When I was seventeen years old, I signed up to go on my school’s biannual trip to Germany offered through the GAPP (German American Partnership Program) This trip was both unique and life-changing. It was an opportunity to improve my level three high school German and learn more about the culture of my ancestors, which I leapt on with very little hesitation. The first phase of the trip consisted of first hosting a German student. Your home becomes a totally different place with even one student of another culture living in it, in a way that is impossible to describe aside from just saying that they always bring a little bit of their country with them. This can be embodied in any way from their mannerisms to actual “pieces” of their country, such as art or food.
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My German partner was courteous enough to get me addicted to Milka, their version of hershey’s. we now have a trade agreement that goes along the lines of Twinkies for Milka. While My partner, Joris, was in america, he experienced our culture, and instructed me as to his, and I learned much more from him than I had from any German class
Joris stayed for a month and then went back to Germany with the rest of his class. A year of school passed by and them my class went over to Germany. The flight to Amsterdam was singley the longest flight I have ever taken. I hope you pack a nice, long book or handheld game, because eleven hours is a long time on a plane. after that, we were checked into customs at amsterdam, and them were boarded on a puddle-skipper plane to Hannover, where we linked up with our hosts and returned to Luchow. After we arrived in Luchow, we went home with our hosts. My host family lived in a refurbished old townhouse in the dorf ( a small satellite town that holds around 60 or so people) of Neritz, just a hop, skip, and a leap from Luchow. That was my home for a month.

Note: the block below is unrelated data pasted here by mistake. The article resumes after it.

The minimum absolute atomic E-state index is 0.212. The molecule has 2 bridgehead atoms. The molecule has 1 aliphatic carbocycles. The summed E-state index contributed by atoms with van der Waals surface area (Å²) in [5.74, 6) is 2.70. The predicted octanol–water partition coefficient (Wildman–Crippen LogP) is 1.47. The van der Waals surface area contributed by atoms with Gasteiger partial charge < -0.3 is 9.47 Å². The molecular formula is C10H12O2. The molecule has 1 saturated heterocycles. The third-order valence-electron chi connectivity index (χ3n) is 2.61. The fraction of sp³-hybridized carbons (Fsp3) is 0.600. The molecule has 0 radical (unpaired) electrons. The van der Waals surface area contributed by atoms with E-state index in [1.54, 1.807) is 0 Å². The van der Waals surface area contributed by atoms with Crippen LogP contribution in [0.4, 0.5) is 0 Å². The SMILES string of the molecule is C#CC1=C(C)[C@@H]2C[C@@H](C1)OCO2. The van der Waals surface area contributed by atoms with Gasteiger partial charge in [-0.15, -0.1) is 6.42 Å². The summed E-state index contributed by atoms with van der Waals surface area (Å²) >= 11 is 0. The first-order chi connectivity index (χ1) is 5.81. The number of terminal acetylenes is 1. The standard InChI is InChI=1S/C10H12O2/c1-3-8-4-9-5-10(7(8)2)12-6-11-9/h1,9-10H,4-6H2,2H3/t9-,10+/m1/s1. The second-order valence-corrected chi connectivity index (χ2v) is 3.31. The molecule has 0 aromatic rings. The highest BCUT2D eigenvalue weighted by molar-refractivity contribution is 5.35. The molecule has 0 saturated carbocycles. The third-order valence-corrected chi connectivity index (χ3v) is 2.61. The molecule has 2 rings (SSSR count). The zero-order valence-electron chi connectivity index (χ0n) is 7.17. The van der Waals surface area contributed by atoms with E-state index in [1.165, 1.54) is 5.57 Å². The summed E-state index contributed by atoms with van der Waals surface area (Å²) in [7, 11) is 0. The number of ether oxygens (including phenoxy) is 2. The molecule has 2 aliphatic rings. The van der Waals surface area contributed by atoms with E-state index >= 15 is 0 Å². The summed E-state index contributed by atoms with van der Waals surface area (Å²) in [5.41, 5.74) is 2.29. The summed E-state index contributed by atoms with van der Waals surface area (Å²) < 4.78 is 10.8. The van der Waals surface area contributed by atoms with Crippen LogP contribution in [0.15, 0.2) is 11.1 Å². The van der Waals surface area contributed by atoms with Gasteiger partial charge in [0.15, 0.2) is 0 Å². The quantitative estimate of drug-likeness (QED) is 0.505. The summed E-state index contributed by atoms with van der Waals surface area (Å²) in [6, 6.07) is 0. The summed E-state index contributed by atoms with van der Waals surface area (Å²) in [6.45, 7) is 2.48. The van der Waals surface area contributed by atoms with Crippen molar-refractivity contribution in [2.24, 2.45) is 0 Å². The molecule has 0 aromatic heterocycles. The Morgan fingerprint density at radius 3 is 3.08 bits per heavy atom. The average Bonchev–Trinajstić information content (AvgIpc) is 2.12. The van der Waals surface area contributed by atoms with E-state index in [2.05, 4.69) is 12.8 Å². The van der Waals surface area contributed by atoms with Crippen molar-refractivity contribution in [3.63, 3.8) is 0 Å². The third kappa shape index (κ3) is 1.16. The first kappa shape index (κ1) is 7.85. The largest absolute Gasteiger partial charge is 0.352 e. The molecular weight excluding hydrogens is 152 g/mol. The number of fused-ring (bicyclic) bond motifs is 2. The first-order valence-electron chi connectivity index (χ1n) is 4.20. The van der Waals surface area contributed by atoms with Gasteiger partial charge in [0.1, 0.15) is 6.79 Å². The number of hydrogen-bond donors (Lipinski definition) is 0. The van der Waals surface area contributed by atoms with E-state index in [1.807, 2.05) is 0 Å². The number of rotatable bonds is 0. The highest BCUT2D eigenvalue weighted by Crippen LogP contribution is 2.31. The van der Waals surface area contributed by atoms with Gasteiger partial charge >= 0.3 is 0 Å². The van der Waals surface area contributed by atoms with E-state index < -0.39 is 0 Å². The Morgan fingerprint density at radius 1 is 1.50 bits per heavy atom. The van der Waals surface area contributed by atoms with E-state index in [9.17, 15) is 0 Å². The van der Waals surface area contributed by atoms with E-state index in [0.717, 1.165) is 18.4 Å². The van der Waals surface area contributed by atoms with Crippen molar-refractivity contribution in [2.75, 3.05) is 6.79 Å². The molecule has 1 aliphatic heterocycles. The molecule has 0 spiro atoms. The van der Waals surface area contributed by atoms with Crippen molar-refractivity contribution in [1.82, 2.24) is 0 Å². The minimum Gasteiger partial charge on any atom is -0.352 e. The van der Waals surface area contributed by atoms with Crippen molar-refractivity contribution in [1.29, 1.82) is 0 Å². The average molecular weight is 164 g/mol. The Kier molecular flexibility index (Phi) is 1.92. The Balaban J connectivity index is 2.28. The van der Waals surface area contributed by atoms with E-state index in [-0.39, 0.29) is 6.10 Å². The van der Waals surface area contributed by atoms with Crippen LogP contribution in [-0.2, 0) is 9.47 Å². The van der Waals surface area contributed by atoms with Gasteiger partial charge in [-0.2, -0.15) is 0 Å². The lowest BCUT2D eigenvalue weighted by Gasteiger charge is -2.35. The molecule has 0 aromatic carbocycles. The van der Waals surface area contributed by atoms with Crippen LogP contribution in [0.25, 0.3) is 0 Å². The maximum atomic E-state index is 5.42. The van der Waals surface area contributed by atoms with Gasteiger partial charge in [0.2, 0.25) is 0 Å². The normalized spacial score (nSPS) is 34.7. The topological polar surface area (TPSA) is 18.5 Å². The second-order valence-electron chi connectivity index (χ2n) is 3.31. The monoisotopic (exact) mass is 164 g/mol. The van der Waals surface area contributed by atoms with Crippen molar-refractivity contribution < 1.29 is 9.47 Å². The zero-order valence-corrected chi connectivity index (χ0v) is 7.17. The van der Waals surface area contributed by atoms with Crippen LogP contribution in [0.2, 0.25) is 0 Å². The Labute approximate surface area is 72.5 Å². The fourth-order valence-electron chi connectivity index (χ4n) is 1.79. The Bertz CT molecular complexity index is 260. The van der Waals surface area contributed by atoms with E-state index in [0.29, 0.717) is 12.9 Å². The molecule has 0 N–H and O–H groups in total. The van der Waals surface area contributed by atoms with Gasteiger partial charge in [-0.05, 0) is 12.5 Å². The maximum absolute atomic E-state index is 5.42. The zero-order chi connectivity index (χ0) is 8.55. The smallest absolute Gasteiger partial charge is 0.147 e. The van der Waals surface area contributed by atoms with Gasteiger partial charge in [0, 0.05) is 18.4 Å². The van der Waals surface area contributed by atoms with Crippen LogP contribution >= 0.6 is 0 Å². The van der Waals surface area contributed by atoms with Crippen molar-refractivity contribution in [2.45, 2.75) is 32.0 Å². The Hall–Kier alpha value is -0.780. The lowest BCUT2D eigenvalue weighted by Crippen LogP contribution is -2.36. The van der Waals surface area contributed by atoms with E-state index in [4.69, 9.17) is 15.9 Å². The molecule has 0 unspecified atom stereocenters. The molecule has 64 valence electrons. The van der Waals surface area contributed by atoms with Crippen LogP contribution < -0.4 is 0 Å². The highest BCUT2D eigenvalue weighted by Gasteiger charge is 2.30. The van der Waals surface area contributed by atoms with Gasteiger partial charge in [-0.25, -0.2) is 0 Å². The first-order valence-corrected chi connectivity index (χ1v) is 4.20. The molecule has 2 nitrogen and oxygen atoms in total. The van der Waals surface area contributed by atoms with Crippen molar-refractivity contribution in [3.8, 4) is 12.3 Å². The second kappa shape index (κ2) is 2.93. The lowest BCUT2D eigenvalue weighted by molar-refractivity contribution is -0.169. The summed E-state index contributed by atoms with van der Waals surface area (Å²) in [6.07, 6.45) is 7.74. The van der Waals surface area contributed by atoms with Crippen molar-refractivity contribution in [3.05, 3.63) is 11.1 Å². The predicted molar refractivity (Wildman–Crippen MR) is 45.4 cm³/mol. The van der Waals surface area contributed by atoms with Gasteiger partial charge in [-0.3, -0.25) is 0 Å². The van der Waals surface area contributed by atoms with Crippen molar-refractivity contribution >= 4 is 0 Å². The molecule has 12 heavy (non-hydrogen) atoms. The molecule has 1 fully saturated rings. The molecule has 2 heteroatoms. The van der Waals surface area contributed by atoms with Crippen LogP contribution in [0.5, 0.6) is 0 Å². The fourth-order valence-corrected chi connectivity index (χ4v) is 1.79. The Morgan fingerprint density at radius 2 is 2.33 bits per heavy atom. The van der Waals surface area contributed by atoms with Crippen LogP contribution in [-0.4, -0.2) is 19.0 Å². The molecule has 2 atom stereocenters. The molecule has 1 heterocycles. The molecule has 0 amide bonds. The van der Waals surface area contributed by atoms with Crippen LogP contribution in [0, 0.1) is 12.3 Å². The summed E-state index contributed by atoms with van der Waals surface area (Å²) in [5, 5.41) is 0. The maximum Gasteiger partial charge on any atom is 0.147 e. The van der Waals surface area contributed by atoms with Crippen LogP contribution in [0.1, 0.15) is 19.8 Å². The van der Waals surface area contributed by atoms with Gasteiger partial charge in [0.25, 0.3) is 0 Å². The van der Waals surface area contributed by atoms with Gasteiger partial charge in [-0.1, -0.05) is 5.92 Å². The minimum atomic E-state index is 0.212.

While I was there, I attended school with Joris, hung out with him and his friends, and essentially explored and became a part of the community. Germany and I go along rather well. One of the friends I made, Niklas, actually said in heavily accented english “You look German, you speak German, you belong over here.” Of course, there were little pockets of home I enjoyed as well. For example, schützenfest, a German tradition, mirrored our own St.Paul rodeo almost perfectly, right down the foods and rides. I did, however, prefer to explore German culture. While roaming Lüchow, I found several little places that I liked, such as the Kreta grill which specialized in authentic greek food, and the cortina, which addicted me to their spaghetti looking ice cream. Of course there was also always the China haus too if you wanted something more familiar.
Our class also took a week long excursion to explore Germany ourselves, where we went everywhere from erdfurd to eisenach. at our first stop, eisenach, we stayed at the DHJ Jungendherberge and we visited the historic wartburg castle where Martin Luther translated the bible. we also hiked the Dragon’s gorge and explored around the Denkmal of eisenach. From there we went to erdfurd, the big city. this place was a lot more like home, with the hustle and bustle of the city blurring international lines. Here, we just stayed and observed. All in all, it was an amazing trip, and I recommend it to all high schoolers.
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